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New blood pressure app means fewer hospital trips for pregnant women

Newham Hospital has introduced a new blood pressure app for pregnant women who have, or are at risk of, high blood pressure. The app enables them to accurately measure and record their blood pressure at home, reducing the need for hospital visits.

The new app, called BPm-Health (Blood Pressure management system-Health), is produced by Sensyne Health and is helping expectant women with blood pressure issues to record their blood pressure at home. The women are provided with blood pressure pumps to measure their own blood pressure and log their reading on the app. The readings are then monitored by midwives in the hospital for any changes or problems. Offering this service to pregnant patients spares them multiple trips to the hospital and reduces demand on hospital resources, meaning it’s more time and cost efficient for everyone.

Monitoring blood pressure during pregnancy is important because high blood pressure (also called hypertension) can affect the growth of a baby. Women with high blood pressure are at greater risk of developing  a condition called pre-eclampsia. If left untreated, pre-eclampsia can restrict the growth of the baby and lead to ‘eclampsia’, a condition which causes seizures and can result in brain damage and even death. 

Midwife using BPm portal Closely monitoring blood pressure in women who have hypertension – and those at risk of developing it – allows midwives and doctors to quickly identify and resolve any issues, and ensure the right treatment is given to best protect the health of both mother and baby.

Commenting on the app, Jessica Botten, a patient at Newham Hospital who is 35 weeks pregnant, said: 

“The app is really straight forward and easy to use. Being able to record my blood pressure at home is so much easier than coming into the hospital. I always feel a little bit anxious and nervous waiting for my appointment in the hospital so measuring my blood pressure in the peace and quiet of my own home is incredibly helpful. ”

In addition to helping to prevent the spread of Covid-19 by reducing unnecessary hospital visits, the app will help midwives to use their time more effectively and give patients more ownership over their health. Once the patient inputs their blood pressure reading into the app, the details are automatically uploaded into the Bpm-Health portal which is accessible to dedicated healthcare professionals. Midwives and doctors regularly check this portal and are able to quickly follow up with patients who need further support and care.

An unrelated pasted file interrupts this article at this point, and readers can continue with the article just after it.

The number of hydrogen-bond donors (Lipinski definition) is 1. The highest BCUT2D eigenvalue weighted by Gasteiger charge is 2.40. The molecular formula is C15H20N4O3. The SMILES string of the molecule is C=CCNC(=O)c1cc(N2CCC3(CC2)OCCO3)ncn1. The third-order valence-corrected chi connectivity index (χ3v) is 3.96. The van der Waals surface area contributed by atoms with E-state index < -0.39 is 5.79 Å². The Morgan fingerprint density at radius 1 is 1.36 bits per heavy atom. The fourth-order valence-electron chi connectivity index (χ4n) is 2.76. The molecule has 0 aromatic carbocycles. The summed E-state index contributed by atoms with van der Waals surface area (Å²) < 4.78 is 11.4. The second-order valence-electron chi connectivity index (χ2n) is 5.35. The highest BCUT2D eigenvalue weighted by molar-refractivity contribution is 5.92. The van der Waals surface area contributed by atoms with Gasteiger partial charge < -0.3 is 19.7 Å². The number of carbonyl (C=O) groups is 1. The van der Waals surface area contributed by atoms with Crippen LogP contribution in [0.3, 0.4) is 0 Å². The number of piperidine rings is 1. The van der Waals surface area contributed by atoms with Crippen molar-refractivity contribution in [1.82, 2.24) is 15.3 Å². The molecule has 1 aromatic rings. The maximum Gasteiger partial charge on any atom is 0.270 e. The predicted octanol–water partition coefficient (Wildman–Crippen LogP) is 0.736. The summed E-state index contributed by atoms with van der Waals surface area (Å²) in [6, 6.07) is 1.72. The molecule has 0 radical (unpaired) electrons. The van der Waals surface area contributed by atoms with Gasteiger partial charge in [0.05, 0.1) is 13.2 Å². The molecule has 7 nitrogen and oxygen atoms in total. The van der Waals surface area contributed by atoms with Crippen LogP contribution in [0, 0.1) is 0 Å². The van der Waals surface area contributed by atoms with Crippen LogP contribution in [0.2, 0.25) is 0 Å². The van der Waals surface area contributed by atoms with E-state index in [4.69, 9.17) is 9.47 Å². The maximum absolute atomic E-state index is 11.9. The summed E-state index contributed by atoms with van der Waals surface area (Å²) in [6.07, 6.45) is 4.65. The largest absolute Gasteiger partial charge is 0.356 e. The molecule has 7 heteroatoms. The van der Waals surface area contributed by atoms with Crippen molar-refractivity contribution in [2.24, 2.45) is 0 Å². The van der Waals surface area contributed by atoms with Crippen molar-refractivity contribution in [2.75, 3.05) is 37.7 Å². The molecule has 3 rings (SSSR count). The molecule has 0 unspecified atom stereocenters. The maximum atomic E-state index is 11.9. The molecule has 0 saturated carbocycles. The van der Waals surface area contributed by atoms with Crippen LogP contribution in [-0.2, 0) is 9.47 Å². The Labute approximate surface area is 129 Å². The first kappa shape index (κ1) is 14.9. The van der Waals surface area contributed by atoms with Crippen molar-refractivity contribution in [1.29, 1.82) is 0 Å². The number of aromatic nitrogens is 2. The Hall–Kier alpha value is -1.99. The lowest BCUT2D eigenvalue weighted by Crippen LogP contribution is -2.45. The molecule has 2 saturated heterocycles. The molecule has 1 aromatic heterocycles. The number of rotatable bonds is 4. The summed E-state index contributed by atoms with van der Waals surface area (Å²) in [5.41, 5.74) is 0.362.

Tosin Ikobayo, digital midwife at Newham Hospital, said:

“Occasionally, pregnant patients may need to wait for some time when coming into the hospital to have their blood pressure checked, because midwives are busy looking after other patients. This new app resolves this issue by allowing our expectant mothers to save time on travelling into the hospital and instead, measure and record their blood pressure from their own home. The added benefit of the app reducing the workload of our busy maternity unit is also a big plus!”

In addition to measuring blood pressure, the app also allows expectant mothers to record the protein levels in their urine (urinalysis), using urine strips provided. The presence of protein in the urine (proteinuria) is another symptom of pre-eclampsia and so is also regularly tested in pregnant women. 

Midwives at Newham Hospital have been trained to register patients onto the BPm-Health system, and can teach pregnant women how to take and record their blood pressure readings onto the app. The app (which can be downloaded from both Android and Apple app stores) is completely free to use and is available is in English, Arabic, Somali, French, Spanish, Italian and Romanian.

Read more about maternity services at Newham Hospital

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  1. Dr Prema Lall Thursday, 10 September 2020 at 11:04 AM

    It is a very useful app if the pregnant women are able to measure their blood pressure correctly and will need the community midwives or health visitors to teach them appropriately how to monitor correctly .